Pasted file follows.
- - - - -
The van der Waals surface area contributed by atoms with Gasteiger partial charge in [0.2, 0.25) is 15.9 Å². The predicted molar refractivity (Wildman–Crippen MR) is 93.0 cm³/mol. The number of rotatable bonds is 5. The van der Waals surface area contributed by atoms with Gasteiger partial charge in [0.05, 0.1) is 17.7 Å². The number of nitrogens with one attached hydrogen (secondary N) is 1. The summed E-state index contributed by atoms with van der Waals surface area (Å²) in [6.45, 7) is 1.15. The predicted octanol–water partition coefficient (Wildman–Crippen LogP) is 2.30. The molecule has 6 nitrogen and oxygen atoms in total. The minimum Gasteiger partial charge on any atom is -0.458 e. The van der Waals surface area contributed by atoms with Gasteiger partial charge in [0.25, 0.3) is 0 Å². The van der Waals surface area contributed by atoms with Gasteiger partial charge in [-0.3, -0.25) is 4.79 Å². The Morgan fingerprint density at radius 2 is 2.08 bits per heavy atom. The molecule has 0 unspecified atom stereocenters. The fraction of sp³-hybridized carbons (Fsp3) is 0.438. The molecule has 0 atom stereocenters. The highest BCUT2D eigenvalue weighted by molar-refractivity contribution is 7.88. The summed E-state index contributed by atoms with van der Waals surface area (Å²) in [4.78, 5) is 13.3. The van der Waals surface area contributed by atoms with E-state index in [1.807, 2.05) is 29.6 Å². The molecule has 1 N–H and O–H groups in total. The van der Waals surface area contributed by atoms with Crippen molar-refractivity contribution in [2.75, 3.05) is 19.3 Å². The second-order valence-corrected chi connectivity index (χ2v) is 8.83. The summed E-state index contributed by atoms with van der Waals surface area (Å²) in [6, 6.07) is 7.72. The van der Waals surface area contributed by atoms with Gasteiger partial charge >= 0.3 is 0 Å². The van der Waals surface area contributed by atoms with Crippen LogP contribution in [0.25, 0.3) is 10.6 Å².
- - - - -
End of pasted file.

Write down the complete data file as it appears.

The van der Waals surface area contributed by atoms with Gasteiger partial charge in [0.2, 0.25) is 15.9 Å². The predicted molar refractivity (Wildman–Crippen MR) is 93.0 cm³/mol. The number of rotatable bonds is 5. The van der Waals surface area contributed by atoms with Gasteiger partial charge in [0.05, 0.1) is 17.7 Å². The number of nitrogens with one attached hydrogen (secondary N) is 1. The summed E-state index contributed by atoms with van der Waals surface area (Å²) in [6.45, 7) is 1.15. The predicted octanol–water partition coefficient (Wildman–Crippen LogP) is 2.30. The molecule has 6 nitrogen and oxygen atoms in total. The minimum Gasteiger partial charge on any atom is -0.458 e. The van der Waals surface area contributed by atoms with Gasteiger partial charge in [0.25, 0.3) is 0 Å². The van der Waals surface area contributed by atoms with Gasteiger partial charge in [-0.3, -0.25) is 4.79 Å². The Morgan fingerprint density at radius 2 is 2.08 bits per heavy atom. The molecule has 0 unspecified atom stereocenters. The fraction of sp³-hybridized carbons (Fsp3) is 0.438. The molecule has 0 atom stereocenters. The highest BCUT2D eigenvalue weighted by molar-refractivity contribution is 7.88. The summed E-state index contributed by atoms with van der Waals surface area (Å²) in [4.78, 5) is 13.3. The van der Waals surface area contributed by atoms with E-state index in [1.807, 2.05) is 29.6 Å². The molecule has 1 N–H and O–H groups in total. The van der Waals surface area contributed by atoms with Crippen molar-refractivity contribution in [2.75, 3.05) is 19.3 Å². The second-order valence-corrected chi connectivity index (χ2v) is 8.83. The summed E-state index contributed by atoms with van der Waals surface area (Å²) in [6, 6.07) is 7.72. The van der Waals surface area contributed by atoms with Gasteiger partial charge >= 0.3 is 0 Å². The van der Waals surface area contributed by atoms with Crippen LogP contribution in [0.25, 0.3) is 10.6 Å².